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13 March 2017 Edition

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Book Reviews: Roots of the Rising leaders and A book for men and women

We have an image of social barriers being far more rigid and inflexible one hundred years ago but perhaps we haven’t progressed as far as we like to believe

Death of Dr Shane Kenna 

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IT is appropriate to mention, and mourn, the untimely death of Dr Shane Kenna, who has just lost a year-long struggle with cancer. 

Shane was the perfect embodiment of the phrase “a scholar and a gentleman” and his tragic death at such a young age is a loss not only to the world of historical research but to society in general. May he rest in peace.

Roots of the Rising leaders

Seven Signatories: Tracing the Family Histories of the Men Who Signed the Proclamation . By Paul Gorry. Irish Academic Press €7.99

JUST when you had thought that the 2016 centenary of the Easter Rising had exhausted all possible permutations of any hitherto unexplored aspects of the Rebellion, along comes another book with an unusual and innovative perspective. 

The author, Paul Gorry, is a professional genealogist, and this book traces the genealogies and antecedents of the titular seven signatories of the Proclamation.

At first glance, this may appear to be rather dry stuff but, on closer reading, it’s a fascinating insight into some of the formative influences that shaped the lives of these men.

Perhaps the first thing to strike you is the sheer diversity of backgrounds of each of the signatories.

Some came from positions of extreme wealth and privilege whilst others came from backgrounds of poverty and deprivation. Some came from firmly rural childhoods. Others were the product of strongly urban upbringing. One was born in Scotland and another in England. Several of them were descended from English, rather than Irish, families.

Whilst none of this is particularly new information, it does provide pause for thought to try and imagine such a committed and disparate group coming together today.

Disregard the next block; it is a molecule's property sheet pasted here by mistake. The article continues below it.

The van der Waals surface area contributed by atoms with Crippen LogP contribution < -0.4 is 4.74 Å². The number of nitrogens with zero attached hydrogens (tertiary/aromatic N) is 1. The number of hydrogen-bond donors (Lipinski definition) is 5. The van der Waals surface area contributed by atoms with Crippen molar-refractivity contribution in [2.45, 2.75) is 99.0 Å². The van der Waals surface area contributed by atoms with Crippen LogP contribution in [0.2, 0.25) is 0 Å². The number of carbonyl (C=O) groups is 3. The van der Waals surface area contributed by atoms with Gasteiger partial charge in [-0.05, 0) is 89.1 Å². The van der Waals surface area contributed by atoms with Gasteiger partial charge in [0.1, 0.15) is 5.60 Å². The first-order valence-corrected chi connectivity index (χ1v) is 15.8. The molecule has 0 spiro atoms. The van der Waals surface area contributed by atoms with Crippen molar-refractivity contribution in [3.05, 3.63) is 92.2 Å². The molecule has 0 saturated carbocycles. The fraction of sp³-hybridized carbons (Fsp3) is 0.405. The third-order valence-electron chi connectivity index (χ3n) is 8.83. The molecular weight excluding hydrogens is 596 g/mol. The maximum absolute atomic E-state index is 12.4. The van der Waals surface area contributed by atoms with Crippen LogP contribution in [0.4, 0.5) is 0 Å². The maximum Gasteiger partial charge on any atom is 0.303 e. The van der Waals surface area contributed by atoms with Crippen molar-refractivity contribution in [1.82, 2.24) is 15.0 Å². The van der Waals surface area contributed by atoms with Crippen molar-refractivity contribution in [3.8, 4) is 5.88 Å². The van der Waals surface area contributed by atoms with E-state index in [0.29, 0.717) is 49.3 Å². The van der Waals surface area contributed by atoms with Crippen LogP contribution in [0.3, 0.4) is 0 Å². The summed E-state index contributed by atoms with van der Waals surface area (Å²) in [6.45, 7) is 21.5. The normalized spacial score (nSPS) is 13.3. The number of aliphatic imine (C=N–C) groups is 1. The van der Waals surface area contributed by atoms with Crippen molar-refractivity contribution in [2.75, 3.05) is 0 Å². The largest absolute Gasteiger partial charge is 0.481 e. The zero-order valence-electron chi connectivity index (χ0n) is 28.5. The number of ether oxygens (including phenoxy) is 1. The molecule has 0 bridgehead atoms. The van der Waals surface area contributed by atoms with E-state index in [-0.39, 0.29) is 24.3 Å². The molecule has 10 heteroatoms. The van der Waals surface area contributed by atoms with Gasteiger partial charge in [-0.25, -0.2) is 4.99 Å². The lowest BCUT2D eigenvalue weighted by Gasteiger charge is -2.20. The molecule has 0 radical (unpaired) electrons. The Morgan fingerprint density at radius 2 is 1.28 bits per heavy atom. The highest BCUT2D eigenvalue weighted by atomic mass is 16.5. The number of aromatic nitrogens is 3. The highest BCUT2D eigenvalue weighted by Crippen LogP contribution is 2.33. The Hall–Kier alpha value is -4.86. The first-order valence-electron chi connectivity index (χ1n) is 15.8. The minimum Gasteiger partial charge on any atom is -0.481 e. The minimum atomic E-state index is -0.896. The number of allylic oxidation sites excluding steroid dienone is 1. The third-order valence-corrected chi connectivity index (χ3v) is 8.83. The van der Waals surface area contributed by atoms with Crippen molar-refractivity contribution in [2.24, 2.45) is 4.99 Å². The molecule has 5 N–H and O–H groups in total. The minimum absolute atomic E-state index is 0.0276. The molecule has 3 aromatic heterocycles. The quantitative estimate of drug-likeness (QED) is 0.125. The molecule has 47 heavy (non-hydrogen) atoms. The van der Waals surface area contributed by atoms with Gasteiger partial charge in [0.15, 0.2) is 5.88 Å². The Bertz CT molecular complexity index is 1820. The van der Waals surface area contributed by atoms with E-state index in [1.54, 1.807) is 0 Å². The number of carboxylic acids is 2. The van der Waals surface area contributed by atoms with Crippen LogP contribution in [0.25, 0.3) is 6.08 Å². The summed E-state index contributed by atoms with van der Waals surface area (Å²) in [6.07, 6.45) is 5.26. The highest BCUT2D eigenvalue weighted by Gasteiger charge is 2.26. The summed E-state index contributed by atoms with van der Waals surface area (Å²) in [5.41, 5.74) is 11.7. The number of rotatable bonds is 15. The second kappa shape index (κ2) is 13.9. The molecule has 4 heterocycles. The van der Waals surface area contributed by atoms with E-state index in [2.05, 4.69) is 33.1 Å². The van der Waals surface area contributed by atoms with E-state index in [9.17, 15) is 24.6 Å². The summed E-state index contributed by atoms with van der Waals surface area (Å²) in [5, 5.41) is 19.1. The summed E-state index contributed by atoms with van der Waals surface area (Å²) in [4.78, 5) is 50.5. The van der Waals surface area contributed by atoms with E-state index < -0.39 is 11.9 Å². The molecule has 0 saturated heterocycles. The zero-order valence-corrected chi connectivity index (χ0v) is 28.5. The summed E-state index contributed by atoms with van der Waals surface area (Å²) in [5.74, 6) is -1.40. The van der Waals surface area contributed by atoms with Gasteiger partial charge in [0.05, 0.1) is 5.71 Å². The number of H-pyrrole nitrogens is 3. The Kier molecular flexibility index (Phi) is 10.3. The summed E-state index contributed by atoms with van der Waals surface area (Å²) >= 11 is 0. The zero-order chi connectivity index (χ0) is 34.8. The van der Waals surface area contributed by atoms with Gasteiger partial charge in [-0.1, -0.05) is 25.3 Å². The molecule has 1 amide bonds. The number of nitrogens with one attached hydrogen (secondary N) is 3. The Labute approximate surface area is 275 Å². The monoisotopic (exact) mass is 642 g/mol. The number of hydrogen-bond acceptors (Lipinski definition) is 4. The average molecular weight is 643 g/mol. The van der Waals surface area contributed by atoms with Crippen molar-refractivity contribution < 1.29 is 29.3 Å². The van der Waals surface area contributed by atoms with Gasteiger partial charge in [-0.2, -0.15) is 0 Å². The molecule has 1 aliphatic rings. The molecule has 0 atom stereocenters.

We have an image of social barriers being far more rigid and inflexible one hundred years ago but perhaps we haven’t progressed as far as we like to believe.

The other rather lazy stereotype that most of us cling to is that religion was rigidly demarcated in the late 19th century. There were Catholics and Protestants and families did not really cross that divide. In fact, out of this extremely small sample of seven people, two were the products of mixed marriages (or three if you discount Pearse’s father’s conversion to Catholicism), and three had wives from Church of Ireland families.  

This is quite a small book but the sheer level of detailed research it contains is mind blowing. I’m sure that many readers have shelves groaning under the weight of 1916 commemorative publications but this little volume won’t take up much room but it would make an interesting addition to anyone’s library.

A book for men and women

Women Writing War: Ireland 1880-1922Edited by Tina O’Toole, Gillian McIntosh and Muireann Ó Cinnéide. UCD Press €30

THIS ANTHOLOGY analyses works by female writers on various aspects of conflict with an Irish dimension. The topics covered include the Land League and Land Wars, the Boer War, Roger Casement’s female friends, World War One, Eva Gore-Booth, the Easter Rising, the Tan War and the Civil War. 

Since Homer wrote the first account of armed conflict in The Illiad and The Odyssey, writing has been almost universally undertaken by men, about men. The Irish situation has differed from most other conflicts with women taking an active primary role rather than being sidelined to being secondary or merely supporting participants. 

From the Women’s Land League to Cumann na mBan, women have been at the forefront of the struggle but their voices have gone largely unheard. This book seeks to redress the balance.

A common problem with collections such as this is that each section is constrained to one chapter, so the reader is left with edited highlights rather than a more expansive exploration of a particular work. As many of the sources are unpublished or out of print, one is left totally dependent upon the contributor’s opinion and analysis rather than making up one’s own mind. (This is not a criticism of this book in particular but of anthologies in general.)

Not too surprisingly, this book adopts a determinedly feminist viewpoint which, considering the amount of macho posturing that has been produced over the years, is fair enough. To title one chapter “Eva Gore-Booth’s Queer Art of War” seems unnecessarily sensationalist, however.

All in all, a very interesting book that will probably be read by more women than men – sadly, as it is the men who would probably derive most benefit. 

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